Even if the employer can show that there is a legitimate business interest to protect, it does not mean that the Court will automatically allow any and all restrictions. In order for the restrictive covenant to be enforceable, it must be no wider than what is reasonably necessary to protect the employer’s legitimate interest. What is “reasonably necessary” depends on the facts of the case. The Courts will look at the following factors to determine the question of reasonableness:-
(i) the scope of activities restricted;
(ii) the duration of the restrictions; and
(iii) the geographic scope of the restrictions.
Generally, the broader or wider the restrictive covenant is, the harder it will be for the employer to justify that it is reasonable.
(i) Scope of Activities
The types of activity that the employer seeks to restrain must be one which the employee was engaged in during the previous employment. For instance, a hairdresser should not be restrained from working as a nail technician, or a teacher should not be restricted from being a textbook salesperson. In determining the scope of activities to restrict, the employer should consider the nature of its own business and the level of competition in the market. They should also consider the departing employee’s level of seniority and access to confidential information. For instance, a distinction should be made between junior and senior-level employees, since it is more likely that senior-level employees will have access to valuable information.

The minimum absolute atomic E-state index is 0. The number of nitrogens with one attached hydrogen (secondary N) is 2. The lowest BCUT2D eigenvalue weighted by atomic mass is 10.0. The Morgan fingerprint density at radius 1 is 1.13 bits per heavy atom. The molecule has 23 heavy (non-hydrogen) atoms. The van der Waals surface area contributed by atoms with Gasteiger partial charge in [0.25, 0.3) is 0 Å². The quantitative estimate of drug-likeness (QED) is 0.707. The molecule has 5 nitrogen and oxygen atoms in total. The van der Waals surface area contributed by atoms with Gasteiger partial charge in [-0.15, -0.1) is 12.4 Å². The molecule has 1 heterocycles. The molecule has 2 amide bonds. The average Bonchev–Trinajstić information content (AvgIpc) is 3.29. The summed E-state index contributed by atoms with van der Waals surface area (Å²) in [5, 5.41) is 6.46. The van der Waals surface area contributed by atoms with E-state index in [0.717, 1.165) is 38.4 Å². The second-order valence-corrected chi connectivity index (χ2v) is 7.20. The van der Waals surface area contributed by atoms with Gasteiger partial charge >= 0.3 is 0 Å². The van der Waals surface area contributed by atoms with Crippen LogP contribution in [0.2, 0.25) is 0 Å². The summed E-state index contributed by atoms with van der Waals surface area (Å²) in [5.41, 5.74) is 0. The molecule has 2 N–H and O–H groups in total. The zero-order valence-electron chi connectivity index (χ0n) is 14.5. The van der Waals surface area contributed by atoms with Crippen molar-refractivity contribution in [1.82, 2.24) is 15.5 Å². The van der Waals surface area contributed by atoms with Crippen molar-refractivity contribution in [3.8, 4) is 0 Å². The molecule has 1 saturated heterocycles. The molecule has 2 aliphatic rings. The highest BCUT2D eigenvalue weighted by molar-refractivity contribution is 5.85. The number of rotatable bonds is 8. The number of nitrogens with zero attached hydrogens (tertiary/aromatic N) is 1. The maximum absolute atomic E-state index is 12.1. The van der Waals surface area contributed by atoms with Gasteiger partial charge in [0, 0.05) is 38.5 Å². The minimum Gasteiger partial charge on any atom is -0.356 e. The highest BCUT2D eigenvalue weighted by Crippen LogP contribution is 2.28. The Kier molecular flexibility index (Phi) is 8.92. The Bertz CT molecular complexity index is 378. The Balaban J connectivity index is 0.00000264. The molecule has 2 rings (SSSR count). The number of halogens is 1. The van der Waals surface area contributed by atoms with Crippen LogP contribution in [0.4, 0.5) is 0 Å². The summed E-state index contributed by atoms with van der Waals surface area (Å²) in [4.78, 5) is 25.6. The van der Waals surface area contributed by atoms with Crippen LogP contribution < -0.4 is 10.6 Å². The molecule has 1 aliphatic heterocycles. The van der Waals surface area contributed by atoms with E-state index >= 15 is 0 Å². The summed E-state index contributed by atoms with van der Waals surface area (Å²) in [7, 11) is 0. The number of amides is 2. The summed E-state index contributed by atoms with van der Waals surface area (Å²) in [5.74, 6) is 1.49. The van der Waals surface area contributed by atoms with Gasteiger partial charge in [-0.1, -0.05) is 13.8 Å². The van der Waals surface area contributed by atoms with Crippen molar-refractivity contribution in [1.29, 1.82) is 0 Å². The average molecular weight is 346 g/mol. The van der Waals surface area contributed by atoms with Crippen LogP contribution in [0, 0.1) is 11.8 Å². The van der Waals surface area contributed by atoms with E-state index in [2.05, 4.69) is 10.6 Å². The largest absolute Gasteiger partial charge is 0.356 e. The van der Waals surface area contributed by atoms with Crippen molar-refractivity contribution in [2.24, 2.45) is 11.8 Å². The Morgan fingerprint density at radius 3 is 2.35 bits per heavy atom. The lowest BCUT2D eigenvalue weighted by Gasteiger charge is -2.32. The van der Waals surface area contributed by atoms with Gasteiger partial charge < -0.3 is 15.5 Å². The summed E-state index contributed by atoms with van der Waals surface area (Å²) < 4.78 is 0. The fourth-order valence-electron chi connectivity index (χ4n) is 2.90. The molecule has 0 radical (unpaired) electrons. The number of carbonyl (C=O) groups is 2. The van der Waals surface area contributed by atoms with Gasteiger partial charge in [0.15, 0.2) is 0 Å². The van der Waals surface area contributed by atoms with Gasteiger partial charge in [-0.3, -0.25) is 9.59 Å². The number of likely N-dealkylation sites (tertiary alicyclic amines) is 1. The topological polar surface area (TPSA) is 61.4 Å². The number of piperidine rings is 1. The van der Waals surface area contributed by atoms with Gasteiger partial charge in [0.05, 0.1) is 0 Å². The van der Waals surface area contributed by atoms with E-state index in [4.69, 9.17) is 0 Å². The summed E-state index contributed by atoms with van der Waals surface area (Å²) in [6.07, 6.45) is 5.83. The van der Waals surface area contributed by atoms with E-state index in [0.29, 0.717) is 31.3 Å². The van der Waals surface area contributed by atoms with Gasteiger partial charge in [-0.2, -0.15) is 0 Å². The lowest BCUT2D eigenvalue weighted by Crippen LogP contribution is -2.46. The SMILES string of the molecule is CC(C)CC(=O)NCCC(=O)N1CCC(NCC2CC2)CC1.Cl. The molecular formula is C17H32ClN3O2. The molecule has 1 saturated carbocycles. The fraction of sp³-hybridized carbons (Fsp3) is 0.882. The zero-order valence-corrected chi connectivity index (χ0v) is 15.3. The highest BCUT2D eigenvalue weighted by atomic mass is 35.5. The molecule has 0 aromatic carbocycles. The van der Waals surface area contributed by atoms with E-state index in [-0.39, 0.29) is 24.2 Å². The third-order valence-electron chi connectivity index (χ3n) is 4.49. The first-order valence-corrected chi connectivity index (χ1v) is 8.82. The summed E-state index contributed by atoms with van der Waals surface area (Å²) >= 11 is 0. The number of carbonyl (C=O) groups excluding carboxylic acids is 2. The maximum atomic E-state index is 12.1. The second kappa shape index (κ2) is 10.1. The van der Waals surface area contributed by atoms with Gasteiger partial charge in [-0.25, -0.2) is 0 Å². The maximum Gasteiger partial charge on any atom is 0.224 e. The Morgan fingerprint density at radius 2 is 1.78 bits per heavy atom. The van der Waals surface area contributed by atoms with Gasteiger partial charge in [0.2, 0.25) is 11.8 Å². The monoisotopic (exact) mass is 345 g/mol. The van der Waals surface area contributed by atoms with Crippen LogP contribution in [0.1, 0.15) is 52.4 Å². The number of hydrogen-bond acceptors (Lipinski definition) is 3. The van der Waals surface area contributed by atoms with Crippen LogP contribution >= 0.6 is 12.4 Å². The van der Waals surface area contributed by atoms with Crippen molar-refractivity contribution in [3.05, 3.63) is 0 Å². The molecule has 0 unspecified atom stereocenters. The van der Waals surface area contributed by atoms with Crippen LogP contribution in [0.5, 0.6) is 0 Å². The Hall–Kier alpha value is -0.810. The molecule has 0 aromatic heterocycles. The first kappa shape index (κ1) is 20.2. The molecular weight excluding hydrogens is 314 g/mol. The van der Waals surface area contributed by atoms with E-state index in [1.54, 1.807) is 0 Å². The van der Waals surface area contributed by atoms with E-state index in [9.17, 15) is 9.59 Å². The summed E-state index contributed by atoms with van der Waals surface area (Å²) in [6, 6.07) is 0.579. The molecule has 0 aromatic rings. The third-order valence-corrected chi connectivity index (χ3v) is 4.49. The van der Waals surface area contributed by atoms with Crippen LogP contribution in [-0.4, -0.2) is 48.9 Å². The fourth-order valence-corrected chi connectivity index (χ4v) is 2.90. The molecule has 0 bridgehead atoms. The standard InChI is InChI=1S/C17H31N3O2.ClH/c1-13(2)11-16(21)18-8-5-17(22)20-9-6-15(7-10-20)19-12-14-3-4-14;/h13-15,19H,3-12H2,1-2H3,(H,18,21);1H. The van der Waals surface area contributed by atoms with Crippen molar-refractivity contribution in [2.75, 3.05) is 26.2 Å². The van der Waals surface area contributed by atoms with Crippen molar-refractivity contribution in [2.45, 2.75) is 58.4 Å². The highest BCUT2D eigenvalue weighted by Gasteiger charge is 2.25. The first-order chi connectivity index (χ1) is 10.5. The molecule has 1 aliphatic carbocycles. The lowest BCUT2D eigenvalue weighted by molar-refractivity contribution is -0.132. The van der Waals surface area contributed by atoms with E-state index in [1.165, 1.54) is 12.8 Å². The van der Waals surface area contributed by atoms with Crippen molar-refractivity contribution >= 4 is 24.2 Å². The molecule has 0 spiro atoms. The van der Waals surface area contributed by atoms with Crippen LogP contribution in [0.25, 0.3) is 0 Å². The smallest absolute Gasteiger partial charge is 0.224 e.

(ii) Duration of the Restraint
In determining a reasonable period, the employer should consider the shelf-life of the business interest that they are aiming to protect. For instance, if the employer is imposing the restrictive covenant to protect customer relationships, then a reasonable duration would be the time it will take for a new employee to re-establish a relationship with the customer to prevent the departing employee from luring customers away. Alternatively, if the employer is trying to protect confidential information, a reasonable time period would be however long such information might be valuable or capable of doing harm if exposed to the employer.
(iii) Geographic Scope of the Restraint